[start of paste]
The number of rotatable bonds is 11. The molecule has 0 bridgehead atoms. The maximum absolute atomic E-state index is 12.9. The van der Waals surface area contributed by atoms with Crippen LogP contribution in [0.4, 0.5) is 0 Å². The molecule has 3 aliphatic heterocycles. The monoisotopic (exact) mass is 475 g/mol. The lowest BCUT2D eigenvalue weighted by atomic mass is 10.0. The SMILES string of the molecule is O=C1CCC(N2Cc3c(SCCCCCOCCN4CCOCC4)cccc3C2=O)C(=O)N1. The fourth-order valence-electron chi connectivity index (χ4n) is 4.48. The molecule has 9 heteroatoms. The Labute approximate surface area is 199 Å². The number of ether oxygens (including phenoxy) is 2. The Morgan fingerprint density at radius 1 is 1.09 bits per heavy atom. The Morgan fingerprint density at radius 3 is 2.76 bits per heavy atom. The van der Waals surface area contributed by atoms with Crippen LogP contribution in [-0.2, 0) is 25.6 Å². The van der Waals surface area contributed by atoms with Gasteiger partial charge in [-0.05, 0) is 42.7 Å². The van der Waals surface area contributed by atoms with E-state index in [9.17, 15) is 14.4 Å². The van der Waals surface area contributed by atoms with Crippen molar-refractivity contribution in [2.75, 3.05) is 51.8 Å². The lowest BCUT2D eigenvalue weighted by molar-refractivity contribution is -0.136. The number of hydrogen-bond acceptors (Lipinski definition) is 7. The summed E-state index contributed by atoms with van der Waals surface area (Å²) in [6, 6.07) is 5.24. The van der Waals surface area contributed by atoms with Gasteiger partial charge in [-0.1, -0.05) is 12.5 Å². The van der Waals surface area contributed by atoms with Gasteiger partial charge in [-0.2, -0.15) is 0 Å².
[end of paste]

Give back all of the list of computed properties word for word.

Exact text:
The number of rotatable bonds is 11. The molecule has 0 bridgehead atoms. The maximum absolute atomic E-state index is 12.9. The van der Waals surface area contributed by atoms with Crippen LogP contribution in [0.4, 0.5) is 0 Å². The molecule has 3 aliphatic heterocycles. The monoisotopic (exact) mass is 475 g/mol. The lowest BCUT2D eigenvalue weighted by atomic mass is 10.0. The SMILES string of the molecule is O=C1CCC(N2Cc3c(SCCCCCOCCN4CCOCC4)cccc3C2=O)C(=O)N1. The fourth-order valence-electron chi connectivity index (χ4n) is 4.48. The molecule has 9 heteroatoms. The Labute approximate surface area is 199 Å². The number of ether oxygens (including phenoxy) is 2. The Morgan fingerprint density at radius 1 is 1.09 bits per heavy atom. The Morgan fingerprint density at radius 3 is 2.76 bits per heavy atom. The van der Waals surface area contributed by atoms with Crippen LogP contribution in [-0.2, 0) is 25.6 Å². The van der Waals surface area contributed by atoms with Gasteiger partial charge in [-0.05, 0) is 42.7 Å². The van der Waals surface area contributed by atoms with E-state index in [9.17, 15) is 14.4 Å². The van der Waals surface area contributed by atoms with Crippen molar-refractivity contribution in [2.75, 3.05) is 51.8 Å². The lowest BCUT2D eigenvalue weighted by molar-refractivity contribution is -0.136. The number of hydrogen-bond acceptors (Lipinski definition) is 7. The summed E-state index contributed by atoms with van der Waals surface area (Å²) in [6, 6.07) is 5.24. The van der Waals surface area contributed by atoms with Gasteiger partial charge in [-0.1, -0.05) is 12.5 Å². The van der Waals surface area contributed by atoms with Gasteiger partial charge in [-0.2, -0.15) is 0 Å².